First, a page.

Smith noted his background is mostly operational, with an emphasis over the last 15 years on turnaround situations.
“I’ve demonstrated the ability — with Marmon and with companies prior — to really focus the business around customer-oriented profitable growth,” he said.
“Historically, International Wire Group has tried to be everything to everyone, and that would include never refusing orders even if profitability was questionable,” he said.
As a result, the business has grown to supply thousands of product configurations, making customer service, on-time delivery and profitability challenging, he said.
“My challenge is to focus the business on supplying customers and products that define who we are,” Smith added.
“I am a down-to-earth, hands-on and collaborative leader. My job is to lead, teach and coach my staff toward a vision and goal, cheer them on and celebrate success together,” he said.
IWG has 13 facilities in Central New York.
Last December, IWG acquired its largest competitor, Owl Wire and Cable from Marmon Holdings, Inc.
Owl is a producer of high-volume, heavy bare and tinned wire with operations in Canastota, Rome and Boonville.
IWG has a second plant in Rome, as well as locations in Cazenovia, Hamilton, Sherrill, Sherburne, Williamstown, Jordan and three in Camden.
It also has locations in El Paso, Texas, and in Bremen, Indiana. In Europe, IWG has two locations each in France and Italy and one in Poland.
Smith said he is traveling 80% of the time.
“I have been traveling for many years and it is not something I am unaccustomed to,” he said.
Smith resides in Connecticut, and his weeks consist of either a weekly commute to the Camden area where company headquarters are, or if he is anywhere else in the world, he travels outside of his local airport in Connecticut.
Safety is paramount
“When looking at some of the practical challenges and things that keep me awake at night, first and foremost is the safety of my employees,” Smith said.
The industry features rotating machinery and high-speed copper conductor lines that make safety a concern, he noted.
“We spend a lot of energy making sure our employees are safe so they can return home to their families every day. That is top of mind for me,” he said.
“Speaking in terms of what concerns me, first and foremost is safety,” he said. “Meeting commitments and keeping everyone safe are the measures of success.”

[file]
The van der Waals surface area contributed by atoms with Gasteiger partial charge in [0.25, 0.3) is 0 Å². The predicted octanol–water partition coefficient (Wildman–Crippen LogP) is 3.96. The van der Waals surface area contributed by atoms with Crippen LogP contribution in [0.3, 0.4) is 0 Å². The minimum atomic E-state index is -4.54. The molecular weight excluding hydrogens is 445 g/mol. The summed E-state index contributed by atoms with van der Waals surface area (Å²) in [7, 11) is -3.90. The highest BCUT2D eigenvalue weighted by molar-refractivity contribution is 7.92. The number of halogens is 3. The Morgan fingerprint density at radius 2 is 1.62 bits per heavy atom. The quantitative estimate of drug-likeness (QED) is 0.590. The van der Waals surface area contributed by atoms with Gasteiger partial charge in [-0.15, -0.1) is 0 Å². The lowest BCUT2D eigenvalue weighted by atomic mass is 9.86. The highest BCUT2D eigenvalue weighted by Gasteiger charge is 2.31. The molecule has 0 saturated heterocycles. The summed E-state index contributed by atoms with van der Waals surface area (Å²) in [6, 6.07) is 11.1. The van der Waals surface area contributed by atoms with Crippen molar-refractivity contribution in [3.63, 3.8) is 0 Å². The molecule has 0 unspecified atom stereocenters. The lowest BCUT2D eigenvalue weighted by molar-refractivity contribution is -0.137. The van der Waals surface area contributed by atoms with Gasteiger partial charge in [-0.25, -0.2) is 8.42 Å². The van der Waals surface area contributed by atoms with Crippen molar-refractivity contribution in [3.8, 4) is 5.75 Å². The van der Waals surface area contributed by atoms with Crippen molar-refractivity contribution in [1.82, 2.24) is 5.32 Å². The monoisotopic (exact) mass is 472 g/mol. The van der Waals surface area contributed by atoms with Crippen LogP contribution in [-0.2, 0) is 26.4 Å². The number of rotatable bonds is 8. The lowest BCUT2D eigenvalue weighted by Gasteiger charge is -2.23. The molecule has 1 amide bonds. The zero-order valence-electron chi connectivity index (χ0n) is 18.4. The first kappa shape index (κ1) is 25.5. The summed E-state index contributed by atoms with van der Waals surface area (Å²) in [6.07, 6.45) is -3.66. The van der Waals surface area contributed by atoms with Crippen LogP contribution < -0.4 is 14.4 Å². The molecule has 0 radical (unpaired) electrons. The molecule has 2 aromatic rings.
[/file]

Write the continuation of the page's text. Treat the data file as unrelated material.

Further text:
Other challenges are workforce related.
“There are not a lot of folks that grow up necessarily and aspire to get into this industry,” he said. “You can’t go to college and obtain a degree in wire and cable. You have to be drawn into this industry in some way.”
“Finding those people who are interested in this type of work presents a challenge,” he said.
Smith said it is difficult to find young engineers who want to work their way into first-level leadership roles and into middle management.
“Young people have many career choices, and wire and cable is not necessarily at the top of the list,” he noted.
Another workforce-related challenge is the significant gap between older workers who are aging out toward retirement and young workers who are new on the scene. A serious void exists in between these two sets of workers.
In operating the business, “we have to be wise from a technology and productivity standpoint to be able to service the needs of our customers with that type of variation in skill and, quite frankly, just having people available,” he said.
He said direct labor jobs are challenging to fill across the country in the manufacturing sector.
Striking a balance
“I think work-life balance for me is the most important thing in my life right now,” said Smith, noting he has two young daughters.
“I put a lot into my career and this business,” he said. “For me, I work a long day but at the end of the day, I shut it off. Being with them and being together is really nourishing to me,” he added.
Because he travels so much, he watches what he eats.
“I don’t have a specific diet that I adhere to, but I do not eat fast food. I don’t have a set workout schedule, but I do try to work out whenever I can,” he said.
Smith, 54, said it’s difficult to picture retiring.
“I would like to do board work and mentor the next generation. I want to be able to give back to the next generation of leaders. That would be my ideal form of retirement,” he said.
What kind of advice would Smith give a freshly minted engineering graduate?
“I would say the wire and cable industry offers a lot of opportunity for those who wish to apply themselves. There is a great career path to be had, and it could be a technical path or it could be a leadership path depending on what they want. It is an industry that will be around for many generations to come. There will always be a need for our products,” he said.
Current residence: Connecticut
Education: Bachelor of Science degree in mechanical engineering, University of New Haven; Master of Business Administration, Rensselaer Polytechnic Institute
Affiliations: The Wire & Cable Manufacturers Alliance
Personal: Married to his wife Beth for 24 years, two daughters
Hobbies: Spending time with family; cars